One such rescuer is Demolition Depot’s owner, Evan Blum. He recently helped me pick out a sturdy section of cornice to serve as the basis for a garden tool rack I wanted to build for a green-thumbed friend (see how, right). The piece was 19 inches long, with an egg-and-dart pattern. The price: $75. I needed only one for the project, but I was tempted to ask Evan whether he’d cut me a deal if I bought the dozen or so matching sections. Sunk in a shallow trench, they would have made ideal pathway edging.

Of course, there are lots of great ways to incorporate facade fragments inside the house, too. I would have loved to buy a terra-cotta panel of an owl perched on a book, which used to hang above the entrance to an elementary school in the Bronx. At $2,500 it was pricier than my whole trip to Rome, but it would have looked great on the wall above my desk. My mom—a woman of more means than I but from whom I inherited my junker gene—did something similar with a pair of Art Nouveau pilasters that she hung in niches flanking either side of her bed.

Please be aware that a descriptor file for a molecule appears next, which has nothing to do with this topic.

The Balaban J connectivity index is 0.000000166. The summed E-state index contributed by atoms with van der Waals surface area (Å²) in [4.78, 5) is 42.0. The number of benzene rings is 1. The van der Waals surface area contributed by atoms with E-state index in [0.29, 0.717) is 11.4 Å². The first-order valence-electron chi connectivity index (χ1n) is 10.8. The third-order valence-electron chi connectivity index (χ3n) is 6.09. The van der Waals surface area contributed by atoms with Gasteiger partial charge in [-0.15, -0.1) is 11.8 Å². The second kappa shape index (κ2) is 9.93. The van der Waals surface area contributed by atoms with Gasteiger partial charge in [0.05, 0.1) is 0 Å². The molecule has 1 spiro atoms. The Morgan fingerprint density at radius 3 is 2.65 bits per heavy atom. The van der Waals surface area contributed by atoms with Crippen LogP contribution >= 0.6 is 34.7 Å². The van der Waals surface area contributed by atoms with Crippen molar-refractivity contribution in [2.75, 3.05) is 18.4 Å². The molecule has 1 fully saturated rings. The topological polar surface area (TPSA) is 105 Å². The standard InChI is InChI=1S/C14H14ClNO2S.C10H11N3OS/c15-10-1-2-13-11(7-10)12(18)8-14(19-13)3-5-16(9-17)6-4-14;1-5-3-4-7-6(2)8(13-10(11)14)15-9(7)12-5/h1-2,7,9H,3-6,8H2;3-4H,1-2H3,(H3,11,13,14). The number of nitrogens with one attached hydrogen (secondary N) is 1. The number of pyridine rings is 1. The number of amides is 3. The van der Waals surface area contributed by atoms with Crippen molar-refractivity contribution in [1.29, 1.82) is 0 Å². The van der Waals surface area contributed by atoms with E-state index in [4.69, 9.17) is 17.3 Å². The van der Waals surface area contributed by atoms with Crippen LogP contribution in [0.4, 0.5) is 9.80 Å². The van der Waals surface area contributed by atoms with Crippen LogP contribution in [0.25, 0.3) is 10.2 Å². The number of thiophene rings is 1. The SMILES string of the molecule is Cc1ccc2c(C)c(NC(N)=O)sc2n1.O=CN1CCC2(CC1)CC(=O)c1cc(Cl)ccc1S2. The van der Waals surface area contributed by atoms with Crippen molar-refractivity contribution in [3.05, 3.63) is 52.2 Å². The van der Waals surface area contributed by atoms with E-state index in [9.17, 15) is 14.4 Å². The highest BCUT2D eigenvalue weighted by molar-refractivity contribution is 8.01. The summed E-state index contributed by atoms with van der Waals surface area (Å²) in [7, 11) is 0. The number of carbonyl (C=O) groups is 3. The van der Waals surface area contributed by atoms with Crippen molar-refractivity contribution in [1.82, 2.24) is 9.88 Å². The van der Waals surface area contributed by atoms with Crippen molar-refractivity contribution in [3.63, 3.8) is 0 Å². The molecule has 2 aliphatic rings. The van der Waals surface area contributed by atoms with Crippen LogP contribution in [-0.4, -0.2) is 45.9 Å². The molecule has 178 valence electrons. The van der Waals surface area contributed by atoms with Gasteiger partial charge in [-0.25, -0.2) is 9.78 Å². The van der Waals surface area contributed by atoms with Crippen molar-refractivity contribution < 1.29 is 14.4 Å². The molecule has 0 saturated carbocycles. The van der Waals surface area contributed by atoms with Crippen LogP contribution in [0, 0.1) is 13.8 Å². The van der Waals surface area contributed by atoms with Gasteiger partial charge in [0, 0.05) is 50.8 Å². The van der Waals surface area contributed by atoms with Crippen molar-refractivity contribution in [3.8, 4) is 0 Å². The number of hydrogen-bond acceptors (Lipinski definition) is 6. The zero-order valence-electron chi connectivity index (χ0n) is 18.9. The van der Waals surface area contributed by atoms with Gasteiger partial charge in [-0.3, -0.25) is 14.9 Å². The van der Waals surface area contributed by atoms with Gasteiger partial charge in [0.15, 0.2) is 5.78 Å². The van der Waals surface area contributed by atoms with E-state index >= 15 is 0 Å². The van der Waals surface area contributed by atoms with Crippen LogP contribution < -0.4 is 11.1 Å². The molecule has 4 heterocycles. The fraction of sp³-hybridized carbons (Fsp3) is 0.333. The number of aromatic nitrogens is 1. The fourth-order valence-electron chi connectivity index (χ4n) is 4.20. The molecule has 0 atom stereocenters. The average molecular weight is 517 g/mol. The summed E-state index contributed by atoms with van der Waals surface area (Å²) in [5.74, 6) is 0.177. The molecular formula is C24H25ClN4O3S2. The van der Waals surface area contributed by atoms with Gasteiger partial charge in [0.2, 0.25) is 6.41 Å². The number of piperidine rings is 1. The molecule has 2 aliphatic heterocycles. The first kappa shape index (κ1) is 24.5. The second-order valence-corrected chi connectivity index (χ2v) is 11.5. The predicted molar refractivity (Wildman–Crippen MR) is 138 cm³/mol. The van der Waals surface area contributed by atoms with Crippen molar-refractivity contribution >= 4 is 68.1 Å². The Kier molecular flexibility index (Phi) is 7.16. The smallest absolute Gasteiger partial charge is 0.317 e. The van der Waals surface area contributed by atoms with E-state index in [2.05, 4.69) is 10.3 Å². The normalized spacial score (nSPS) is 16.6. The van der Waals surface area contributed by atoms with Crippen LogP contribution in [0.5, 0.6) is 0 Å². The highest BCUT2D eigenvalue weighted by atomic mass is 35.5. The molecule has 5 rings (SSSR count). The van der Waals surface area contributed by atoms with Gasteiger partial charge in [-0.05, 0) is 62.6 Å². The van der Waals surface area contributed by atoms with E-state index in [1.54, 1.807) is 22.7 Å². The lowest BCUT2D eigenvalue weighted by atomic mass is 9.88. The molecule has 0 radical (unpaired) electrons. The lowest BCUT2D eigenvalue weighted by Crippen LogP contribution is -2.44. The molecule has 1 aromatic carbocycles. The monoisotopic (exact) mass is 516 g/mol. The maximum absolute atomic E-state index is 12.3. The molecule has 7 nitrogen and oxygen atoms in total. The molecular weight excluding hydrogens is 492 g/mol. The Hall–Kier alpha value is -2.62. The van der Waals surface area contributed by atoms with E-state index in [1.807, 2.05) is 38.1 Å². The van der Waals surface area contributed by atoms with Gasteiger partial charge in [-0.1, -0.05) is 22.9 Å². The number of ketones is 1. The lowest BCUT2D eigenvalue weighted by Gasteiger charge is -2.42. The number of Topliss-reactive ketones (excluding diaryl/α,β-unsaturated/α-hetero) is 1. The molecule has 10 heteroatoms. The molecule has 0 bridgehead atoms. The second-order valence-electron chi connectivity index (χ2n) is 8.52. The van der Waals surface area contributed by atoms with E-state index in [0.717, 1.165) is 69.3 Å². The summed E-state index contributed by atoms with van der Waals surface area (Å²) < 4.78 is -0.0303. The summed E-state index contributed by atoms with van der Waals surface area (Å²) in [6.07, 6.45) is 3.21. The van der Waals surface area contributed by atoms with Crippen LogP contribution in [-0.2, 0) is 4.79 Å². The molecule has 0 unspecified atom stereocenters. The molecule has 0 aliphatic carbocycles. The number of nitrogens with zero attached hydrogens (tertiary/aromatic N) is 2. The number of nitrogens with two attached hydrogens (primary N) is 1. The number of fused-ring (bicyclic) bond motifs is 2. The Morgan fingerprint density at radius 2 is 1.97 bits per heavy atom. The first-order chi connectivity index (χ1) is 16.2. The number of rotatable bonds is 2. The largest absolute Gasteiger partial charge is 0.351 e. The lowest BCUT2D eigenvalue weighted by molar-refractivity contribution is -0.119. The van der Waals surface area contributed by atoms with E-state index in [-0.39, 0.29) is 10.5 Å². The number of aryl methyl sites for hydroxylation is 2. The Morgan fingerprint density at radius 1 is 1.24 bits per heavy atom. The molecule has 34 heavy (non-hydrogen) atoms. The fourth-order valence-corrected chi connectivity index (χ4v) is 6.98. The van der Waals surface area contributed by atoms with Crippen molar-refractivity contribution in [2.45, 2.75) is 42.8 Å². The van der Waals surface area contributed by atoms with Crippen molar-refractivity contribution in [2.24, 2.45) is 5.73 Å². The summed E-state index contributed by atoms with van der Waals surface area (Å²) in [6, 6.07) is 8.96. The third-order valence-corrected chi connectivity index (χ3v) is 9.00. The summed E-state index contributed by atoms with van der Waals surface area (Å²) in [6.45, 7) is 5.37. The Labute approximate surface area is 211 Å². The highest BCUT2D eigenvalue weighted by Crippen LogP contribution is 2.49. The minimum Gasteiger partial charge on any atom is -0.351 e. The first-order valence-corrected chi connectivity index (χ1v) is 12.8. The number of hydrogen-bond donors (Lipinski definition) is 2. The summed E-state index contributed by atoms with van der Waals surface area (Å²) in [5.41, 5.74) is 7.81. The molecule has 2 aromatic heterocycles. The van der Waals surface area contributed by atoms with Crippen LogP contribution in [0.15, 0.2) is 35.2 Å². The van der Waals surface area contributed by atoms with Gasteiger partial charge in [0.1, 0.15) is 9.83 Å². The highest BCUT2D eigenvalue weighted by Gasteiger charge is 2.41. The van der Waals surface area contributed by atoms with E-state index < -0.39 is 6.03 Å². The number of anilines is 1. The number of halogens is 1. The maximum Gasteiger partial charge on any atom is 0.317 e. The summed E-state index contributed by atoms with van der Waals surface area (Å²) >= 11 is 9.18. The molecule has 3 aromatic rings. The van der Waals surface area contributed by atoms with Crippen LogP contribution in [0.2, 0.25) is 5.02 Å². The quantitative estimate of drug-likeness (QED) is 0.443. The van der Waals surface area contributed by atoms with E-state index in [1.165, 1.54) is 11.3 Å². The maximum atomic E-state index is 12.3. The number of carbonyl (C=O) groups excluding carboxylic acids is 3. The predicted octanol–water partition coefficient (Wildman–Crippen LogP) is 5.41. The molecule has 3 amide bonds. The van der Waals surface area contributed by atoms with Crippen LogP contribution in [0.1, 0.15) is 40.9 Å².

I could think of a stylish reuse project for almost everything I saw. Four vase-shaped limestone balusters ($100 apiece) could be legs for a glass-top coffee table. A single scrolling keystone could be reinstalled over a front door or, for something different, mounted like a shelf on the wall.

Then there was the pair of 18th-century Istrian marble column capitals from an estate in Rye Brook, New York. Decorated with Corinthian-style acanthus leaves, they reminded me of the fragments I saw at the Forum. And man, they would have made some pretty regal stools on which to sit and survey my not so ancient but no less beloved Washington Heights landscape.

Tip: To clean stone or terra-cotta ornaments, use mild dish soap and water. Small chunks of mortar can be gently tapped off using a hammer and chisel.
Ask TOH users about Salvage

Contribute to This Story Below